1. Nitric acid point test
A remarkable feature of stainless steel is its inherent corrosion resistance to concentrated nitric acid and dilute nitric acid.
This property allows it to be easily distinguished from most other metals or alloys.
However, the high carbon 420 and 440 steels are slightly corroded during the nitric acid point test, and nonferrous metals will be corroded immediately when encountering concentrated nitric acid.
Related reading: Ferrous vs Non-ferrous Metals
Dilute nitric acid has strong corrosivity to carbon steel.
2. Copper sulfate point test
This is the easiest way to quickly distinguish between ordinary carbon steel and all types of stainless steel.
The concentration of copper sulfate solution used is 5-10%.
Before the spot test, the test area shall be thoroughly cleaned of grease or various impurities, and a small area shall be polished with a soft abrasive cloth, and then a dropping bottle shall be used to drip copper sulfate solution into the cleaned area.
Ordinary carbon steel or iron will form a layer of surface metal copper in a few seconds, while the surface of stainless steel will not produce copper precipitation or show the color of copper.
3. Sulfuric acid test
The sulfuric acid immersion test can distinguish 302 and 304 from 316 and 317.
The cut edge of the sample shall be finely ground, and then cleaned and passivated for half an hour in nitric acid (specific gravity 1.42) with a volume concentration of 20~30% and a temperature of 60~66 ° C.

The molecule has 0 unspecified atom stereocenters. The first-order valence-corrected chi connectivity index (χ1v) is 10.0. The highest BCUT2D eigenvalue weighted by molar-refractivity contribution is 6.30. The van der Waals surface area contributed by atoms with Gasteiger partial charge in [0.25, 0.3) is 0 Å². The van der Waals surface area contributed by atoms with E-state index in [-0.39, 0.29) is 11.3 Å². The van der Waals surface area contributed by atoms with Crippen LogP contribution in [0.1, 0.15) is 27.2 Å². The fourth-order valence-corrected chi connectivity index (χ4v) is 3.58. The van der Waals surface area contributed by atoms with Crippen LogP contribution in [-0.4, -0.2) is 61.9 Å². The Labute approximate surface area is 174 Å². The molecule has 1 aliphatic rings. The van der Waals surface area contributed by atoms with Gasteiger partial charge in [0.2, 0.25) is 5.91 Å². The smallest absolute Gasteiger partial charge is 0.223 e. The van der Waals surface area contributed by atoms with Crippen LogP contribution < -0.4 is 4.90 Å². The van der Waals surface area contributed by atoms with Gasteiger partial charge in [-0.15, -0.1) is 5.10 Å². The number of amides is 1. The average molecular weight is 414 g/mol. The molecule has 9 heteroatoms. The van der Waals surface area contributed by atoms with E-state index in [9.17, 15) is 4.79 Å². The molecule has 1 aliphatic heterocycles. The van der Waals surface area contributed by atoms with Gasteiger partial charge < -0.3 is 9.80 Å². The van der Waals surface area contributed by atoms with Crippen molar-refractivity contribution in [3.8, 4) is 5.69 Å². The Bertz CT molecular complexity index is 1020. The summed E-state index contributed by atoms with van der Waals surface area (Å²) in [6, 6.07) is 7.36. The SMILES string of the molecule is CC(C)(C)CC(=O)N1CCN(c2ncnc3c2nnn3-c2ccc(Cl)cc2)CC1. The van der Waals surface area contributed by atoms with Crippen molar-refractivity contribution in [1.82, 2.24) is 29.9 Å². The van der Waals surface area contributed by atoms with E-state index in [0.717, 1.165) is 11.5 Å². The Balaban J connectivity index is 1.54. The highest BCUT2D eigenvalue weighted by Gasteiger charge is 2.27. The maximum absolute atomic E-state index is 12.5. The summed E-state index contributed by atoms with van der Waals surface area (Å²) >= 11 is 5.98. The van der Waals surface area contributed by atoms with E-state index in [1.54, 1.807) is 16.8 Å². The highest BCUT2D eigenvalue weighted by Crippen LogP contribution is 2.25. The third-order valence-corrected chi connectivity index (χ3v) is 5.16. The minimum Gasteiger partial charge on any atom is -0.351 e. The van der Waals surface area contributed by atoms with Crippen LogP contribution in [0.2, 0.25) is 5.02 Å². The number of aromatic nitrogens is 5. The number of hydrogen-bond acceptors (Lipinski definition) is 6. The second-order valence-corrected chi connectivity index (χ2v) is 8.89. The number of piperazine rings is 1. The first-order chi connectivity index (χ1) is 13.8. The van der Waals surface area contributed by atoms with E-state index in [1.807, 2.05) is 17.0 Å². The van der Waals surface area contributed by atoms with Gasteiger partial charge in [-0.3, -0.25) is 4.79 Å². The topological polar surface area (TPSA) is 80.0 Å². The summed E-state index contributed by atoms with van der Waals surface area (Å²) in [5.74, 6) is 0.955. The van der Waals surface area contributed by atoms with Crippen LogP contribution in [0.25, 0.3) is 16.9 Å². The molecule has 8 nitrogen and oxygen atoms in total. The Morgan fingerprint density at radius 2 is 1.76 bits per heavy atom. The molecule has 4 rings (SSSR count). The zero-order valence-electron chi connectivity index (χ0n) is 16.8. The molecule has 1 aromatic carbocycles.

The volume concentration of the sulfuric acid test solution is 10%, and it is heated to 71 ℃.
When 302 and 304 steel are immersed in this hot solution, they are rapidly corroded and generate a lot of bubbles, and the sample turns black within a few minutes;
The 316 and 317 steel samples are not corroded or react slowly (without bubbles), and the samples do not change color within 10-15 minutes.
If the sample with known composition is tested at the same time for approximate comparison, the test can be more accurate.
4. Magnetic experiment
The simplest way to distinguish between annealed austenitic stainless steel and ferritic stainless steel.
Austenitic stainless steel is non-magnetic steel (but it does not mean that it has no magnetism), but it will have slight magnetism after cold working under heavy pressure;
Pure chromium steel and low alloy steel are strong magnetic steel.